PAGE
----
'Learning As We Go' Say Doctors Treating COVID-19
COVID-19 cases in Georgia as of Thursday are mounting to nearly 200 as more people become sick and more test results come back positive.
One of the largest medical organizations in Georgia is WellStar Health System, including 11 hospitals, dozens of urgent care centers and hundreds of medical providers.
GPB’s Rickey Bevington spoke with WellStar's Medical Director of Population Health Dr. Chirag Patel.
This conversation has been edited for clarity and conciseness.
Rickey Bevington: The new data point that we have today is that 40% of those hospitalized are between the ages of 20 and 54. That's not a senior’s disease, as we've been hearing. Is the going messaging now from doctors that all age groups should be acting like we have coronavirus?
Chirag Patel: I think it's important to take that data point in context. What's important is that the ages between 25 and 50 can become seriously ill. If you do end up having symptoms that are outside of what you would consider a flu-like illness, definitely seek advanced care. Go to a hospital. Go to the emergency room. Go to your urgent care.
But before you do call them, let them know that you're coming. That way they can prepare for you. That way, you don't expose anybody else or put anybody else at risk across the Wellstar system.
Bevington: How many coronavirus and suspected coronavirus cases are you seeing as of Thursday?
Patel: In the spirit of privacy, we can't comment on the number of patients, the number of suspected patients or our team members. But what we can say is in the state of Georgia, that number is increasing every day by leaps and bounds.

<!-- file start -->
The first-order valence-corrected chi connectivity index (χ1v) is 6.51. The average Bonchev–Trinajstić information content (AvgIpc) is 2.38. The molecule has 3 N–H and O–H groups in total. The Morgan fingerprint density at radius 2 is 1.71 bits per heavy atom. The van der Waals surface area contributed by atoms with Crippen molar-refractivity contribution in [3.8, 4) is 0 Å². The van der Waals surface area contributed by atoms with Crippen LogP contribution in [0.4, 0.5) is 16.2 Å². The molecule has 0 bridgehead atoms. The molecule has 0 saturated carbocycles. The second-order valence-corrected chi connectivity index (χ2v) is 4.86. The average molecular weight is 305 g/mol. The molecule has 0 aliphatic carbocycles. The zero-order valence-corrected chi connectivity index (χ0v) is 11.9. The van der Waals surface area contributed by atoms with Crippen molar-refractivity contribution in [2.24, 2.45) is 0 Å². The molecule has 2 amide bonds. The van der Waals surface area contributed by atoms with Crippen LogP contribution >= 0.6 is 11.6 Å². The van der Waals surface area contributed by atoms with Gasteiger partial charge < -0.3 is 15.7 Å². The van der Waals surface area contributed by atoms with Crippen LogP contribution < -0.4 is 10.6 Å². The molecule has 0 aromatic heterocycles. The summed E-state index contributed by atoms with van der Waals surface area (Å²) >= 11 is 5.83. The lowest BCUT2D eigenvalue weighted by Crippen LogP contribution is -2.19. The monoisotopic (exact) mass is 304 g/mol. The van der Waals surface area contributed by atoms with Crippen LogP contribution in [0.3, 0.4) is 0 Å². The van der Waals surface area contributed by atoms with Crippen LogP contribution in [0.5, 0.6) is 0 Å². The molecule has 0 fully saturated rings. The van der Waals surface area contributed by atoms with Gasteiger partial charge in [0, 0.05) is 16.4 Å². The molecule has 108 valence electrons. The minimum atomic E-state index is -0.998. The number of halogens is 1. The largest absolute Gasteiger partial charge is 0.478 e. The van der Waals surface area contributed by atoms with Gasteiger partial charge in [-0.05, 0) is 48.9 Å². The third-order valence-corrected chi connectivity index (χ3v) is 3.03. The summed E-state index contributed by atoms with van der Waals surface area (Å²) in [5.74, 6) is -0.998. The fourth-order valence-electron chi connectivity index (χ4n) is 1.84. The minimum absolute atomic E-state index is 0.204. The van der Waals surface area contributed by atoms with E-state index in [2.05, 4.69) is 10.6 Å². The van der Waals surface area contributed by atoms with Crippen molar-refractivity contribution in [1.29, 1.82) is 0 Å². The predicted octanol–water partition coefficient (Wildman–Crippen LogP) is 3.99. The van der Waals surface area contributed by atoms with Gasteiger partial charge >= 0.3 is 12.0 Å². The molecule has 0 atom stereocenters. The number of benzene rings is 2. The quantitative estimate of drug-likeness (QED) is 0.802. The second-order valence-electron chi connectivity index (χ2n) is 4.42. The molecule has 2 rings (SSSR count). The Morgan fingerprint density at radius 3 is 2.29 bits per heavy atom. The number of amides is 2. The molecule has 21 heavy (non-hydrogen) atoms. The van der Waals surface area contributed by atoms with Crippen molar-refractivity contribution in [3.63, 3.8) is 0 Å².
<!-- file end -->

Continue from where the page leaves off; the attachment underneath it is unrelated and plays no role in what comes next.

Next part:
Bevington: We've heard of the lack of testing. Does Wellstar have adequate numbers of tests?
Patel: We are working with our state government and our federal government to make sure we have the appropriate amount of testing. And as of today, we do have appropriate testing amounts.
What we will say is there is not blanket testing for everybody who would like testing. There are circumscribed guidelines by the CDC on who should be tested, and we are trying to adhere to those guidelines as best as possible.
Bevington: When you say “appropriate testing amounts,” what does that mean?
Patel: You want to make sure you rule out flu and respiratory viruses that are very common, maybe bronchitis. Not everybody is going to be walking in with COVID-19, and so, in the event that you have something simple, we want to treat you as such.
If you're a high risk or you screen into some of these questions of travel or contact with somebody would cover it, then it's appropriate to be tested.
Bevington: You're saying that for the people that you're seeing as of Thursday with all of those factors, you feel like you have enough tests to get those people diagnosed?
Patel: I do.
Bevington: That’s as of today, and things, of course, are rapidly changing. Can I ask you, how many people you think in Georgia at this time have coronavirus and may not know it?
Patel: I don't know. I think we are seeing more and more community spread. And so, with community spread, it's just a tough number to even guess.
Bevington: We have, however, diagnosed cases hovering right around 200. Could there be 10,000 people in Georgia with coronavirus?